United States District Court, D. Minnesota
N. ERICKSEN UNITED STATES DISTRICT JUDGE
Demarcus Nasson Chaney was convicted in state court of two
counts of first degree sexual assault and sentenced to 360
months in prison. Chaney's conviction was affirmed on
direct appeal. He then brought this federal habeas action
under 28 U.S.C. § 2254.
moved to dismiss Chaney's § 2254 petition, arguing
that all of his claims are procedurally defaulted and, if
they are not defaulted, that the claims should not be granted
on the merits. In a Report and Recommendation
(“R&R”) dated November 22, 2017, Magistrate
Judge Steven E. Rau recommended that the petition be denied.
Chaney objected, and the Court has conducted a de
novo review. See Local Rule 72.2(b). Based on
that review, the Court agrees with the magistrate judge's
recommended disposition for the reasons set forth below.
raises three main grounds for relief in his amended habeas
petition: (1) prosecutorial misconduct; (2) admission of
evidence of his past burglary that unfairly prejudiced the
jury; and (3) the state's failure to disclose the
victim-witness advocate's notes of her communications
with trial witnesses. Those claims are addressed in turn
Prosecutorial Misconduct Claim
did not object to the alleged prosecutorial misconduct during
trial, creating a procedural bar to postconviction review.
See Resp't App. at 158. Crucially, this bar
remains in place despite the fact that the Minnesota Court of
Appeals, at its own discretion, analyzed the alleged
misconduct claim for plain error. Clark v. Bertsch,
780 F.3d 873, 876-77 (8th Cir. 2015) (holding that “the
state court's discretionary plain-error review of [the
petitioner's] unpreserved claims cannot excuse his
procedural default. . .”). Chaney has not advanced any
arguments suggesting either a cause for the default or
prejudice. See Armstrong v. Iowa, 418 F.3d 924, 926
(8th Cir. 2005). Therefore, Chaney's prosecutorial
misconduct claim is procedurally defaulted.
Other-Acts Evidence Claim
claim that the admission of other-acts evidence deprived him
of a right to a fair trial was not properly exhausted. To
satisfy the exhaustion requirement, a federal claim must be
fairly presented to state courts reviewing the claim. Fair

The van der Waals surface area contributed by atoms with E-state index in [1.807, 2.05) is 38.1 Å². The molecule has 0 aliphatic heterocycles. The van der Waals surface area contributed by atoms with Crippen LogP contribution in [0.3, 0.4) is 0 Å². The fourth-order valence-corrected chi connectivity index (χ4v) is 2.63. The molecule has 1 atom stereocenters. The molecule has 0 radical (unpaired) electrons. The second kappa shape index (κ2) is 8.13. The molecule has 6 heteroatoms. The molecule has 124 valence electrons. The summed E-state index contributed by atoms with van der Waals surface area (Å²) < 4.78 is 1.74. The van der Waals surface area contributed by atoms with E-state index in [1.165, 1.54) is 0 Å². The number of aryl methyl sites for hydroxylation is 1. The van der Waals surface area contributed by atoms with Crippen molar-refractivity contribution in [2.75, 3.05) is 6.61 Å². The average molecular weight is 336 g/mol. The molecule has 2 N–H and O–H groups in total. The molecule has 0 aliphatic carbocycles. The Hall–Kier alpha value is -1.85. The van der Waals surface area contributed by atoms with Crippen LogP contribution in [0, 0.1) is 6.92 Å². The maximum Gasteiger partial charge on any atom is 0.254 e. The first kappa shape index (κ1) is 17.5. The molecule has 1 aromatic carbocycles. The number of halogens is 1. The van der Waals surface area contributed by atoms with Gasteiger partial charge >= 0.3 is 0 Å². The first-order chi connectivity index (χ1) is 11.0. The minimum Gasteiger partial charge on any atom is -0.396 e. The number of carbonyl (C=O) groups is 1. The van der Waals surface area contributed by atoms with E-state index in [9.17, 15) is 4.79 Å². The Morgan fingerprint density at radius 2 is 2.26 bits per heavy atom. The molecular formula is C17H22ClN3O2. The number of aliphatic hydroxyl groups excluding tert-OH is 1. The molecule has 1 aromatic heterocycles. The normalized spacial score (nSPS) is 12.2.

presentation in this context means that the habeas petitioner
must have referred to (a) “a specific federal
constitutional right, a particular constitutional provision,
a federal constitutional case, ” or (b) “a state
case raising a pertinent federal constitutional issue in a
claim before the state courts.” Myre v. State of
Iowa, 53 F.3d 199, 200-01 (8th Cir. 1995). Chaney
presented his other-acts claim to the Minnesota Supreme
Court, but did so in terms of state law. The only federal
issues raised by Chaney in his state appellate briefs were
his due process and fair trial rights, but merely referencing
those rights does not satisfy the fair presentation
requirement. See Turnage v. Fabian, 606 F.3d 933,
936 (8th Cir. 2010) (“It is not enough . . . to make a
general appeal to a constitutional guarantee as broad as due
process. . . .”) (internal quotation omitted);
Thomas v. Wyrick, 622 F.2d 411, 413 (8th Cir. 1980)
(holding that the mere reference to a fair trial in a
petitioner's brief to the state appellate court
“was not a sufficient presentation of the federal
constitutional issue.”); see also Barrett v.
Acevedo, 169 F.3d 1155, 1162 (8th Cir. 1999)
(“Presenting a claim that is merely similar to the
federal habeas claim is not sufficient to satisfy the fairly
presented requirement.”). Accordingly, Chaney did not
fairly present his other-acts claim to the state courts.
claim is procedurally defaulted, however, under State v.
Knaffla, 309 Minn. 246, 243 N.W.2d 737 (Minn.1976).
Knaffla bars collateral review in state court either
when the issue was litigated on direct appeal, or when the
issue should have been raised on direct appeal but was not.
Knaffla, 243 N.W.2d at 741. Here, Chaney knew or
should have known that there were federal issues that could
have been presented to the state courts vis-à-vis his
other-acts evidence claim, but he failed to do so. Moreover,
the Court finds no evidence that either of the two
Knaffla exceptions apply. And, as noted above,
Chaney has not demonstrated cause for this default.
Accordingly, the other-acts claim is procedurally defaulted.
Victim-Witness Notes Claim
claim that the state improperly failed to disclose the
victim-witness advocate's notes of her communications was
also not properly exhausted. Chaney's presentation of
this issue to both the Minnesota Court of Appeals and the
Minnesota Supreme Court was based entirely on state law.
Therefore, the federal claim was not exhausted. However, this
claim is Knaffla barred for the reasons discussed
above. If there were federal issues related to the
victim-witness's notes, Chaney should have raised them on
direct appeal. He did not, and he has provided no cause for
this default. As such, the claim is procedurally
on the foregoing, and on all of the files, records, and